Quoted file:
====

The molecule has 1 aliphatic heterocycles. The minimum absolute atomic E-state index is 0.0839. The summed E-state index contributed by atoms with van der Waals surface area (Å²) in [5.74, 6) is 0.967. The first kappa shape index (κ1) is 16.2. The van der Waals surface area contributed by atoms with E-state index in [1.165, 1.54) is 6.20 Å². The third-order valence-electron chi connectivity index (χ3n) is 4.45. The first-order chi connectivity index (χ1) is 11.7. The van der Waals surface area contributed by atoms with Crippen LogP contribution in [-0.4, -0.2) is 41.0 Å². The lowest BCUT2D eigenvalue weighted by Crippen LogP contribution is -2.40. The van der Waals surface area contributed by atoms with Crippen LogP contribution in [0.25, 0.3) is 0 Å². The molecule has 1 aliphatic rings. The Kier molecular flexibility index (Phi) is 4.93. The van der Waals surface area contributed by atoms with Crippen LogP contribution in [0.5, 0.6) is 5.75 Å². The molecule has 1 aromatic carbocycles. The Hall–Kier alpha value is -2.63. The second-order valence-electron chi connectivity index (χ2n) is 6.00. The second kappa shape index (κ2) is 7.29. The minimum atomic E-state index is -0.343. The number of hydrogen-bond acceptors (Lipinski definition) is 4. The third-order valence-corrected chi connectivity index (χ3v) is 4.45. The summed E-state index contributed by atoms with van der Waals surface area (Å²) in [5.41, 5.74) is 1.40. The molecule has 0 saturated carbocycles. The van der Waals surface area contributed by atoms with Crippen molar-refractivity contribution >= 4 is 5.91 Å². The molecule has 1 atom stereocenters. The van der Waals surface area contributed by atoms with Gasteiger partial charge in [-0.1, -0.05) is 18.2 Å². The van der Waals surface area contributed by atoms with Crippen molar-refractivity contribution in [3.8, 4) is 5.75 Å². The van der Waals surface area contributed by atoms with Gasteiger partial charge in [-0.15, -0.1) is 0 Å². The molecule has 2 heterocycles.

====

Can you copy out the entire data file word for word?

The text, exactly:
The molecule has 1 aliphatic heterocycles. The minimum absolute atomic E-state index is 0.0839. The summed E-state index contributed by atoms with van der Waals surface area (Å²) in [5.74, 6) is 0.967. The first kappa shape index (κ1) is 16.2. The van der Waals surface area contributed by atoms with E-state index in [1.165, 1.54) is 6.20 Å². The third-order valence-electron chi connectivity index (χ3n) is 4.45. The first-order chi connectivity index (χ1) is 11.7. The van der Waals surface area contributed by atoms with Crippen LogP contribution in [-0.4, -0.2) is 41.0 Å². The lowest BCUT2D eigenvalue weighted by Crippen LogP contribution is -2.40. The van der Waals surface area contributed by atoms with Crippen LogP contribution in [0.25, 0.3) is 0 Å². The molecule has 1 aliphatic rings. The Kier molecular flexibility index (Phi) is 4.93. The van der Waals surface area contributed by atoms with Crippen LogP contribution in [0.5, 0.6) is 5.75 Å². The molecule has 1 aromatic carbocycles. The Hall–Kier alpha value is -2.63. The second-order valence-electron chi connectivity index (χ2n) is 6.00. The second kappa shape index (κ2) is 7.29. The minimum atomic E-state index is -0.343. The number of hydrogen-bond acceptors (Lipinski definition) is 4. The third-order valence-corrected chi connectivity index (χ3v) is 4.45. The summed E-state index contributed by atoms with van der Waals surface area (Å²) in [5.41, 5.74) is 1.40. The molecule has 0 saturated carbocycles. The van der Waals surface area contributed by atoms with Crippen molar-refractivity contribution >= 4 is 5.91 Å². The molecule has 1 atom stereocenters. The van der Waals surface area contributed by atoms with Gasteiger partial charge in [-0.1, -0.05) is 18.2 Å². The van der Waals surface area contributed by atoms with Crippen molar-refractivity contribution in [3.8, 4) is 5.75 Å². The van der Waals surface area contributed by atoms with Gasteiger partial charge in [-0.15, -0.1) is 0 Å². The molecule has 2 heterocycles.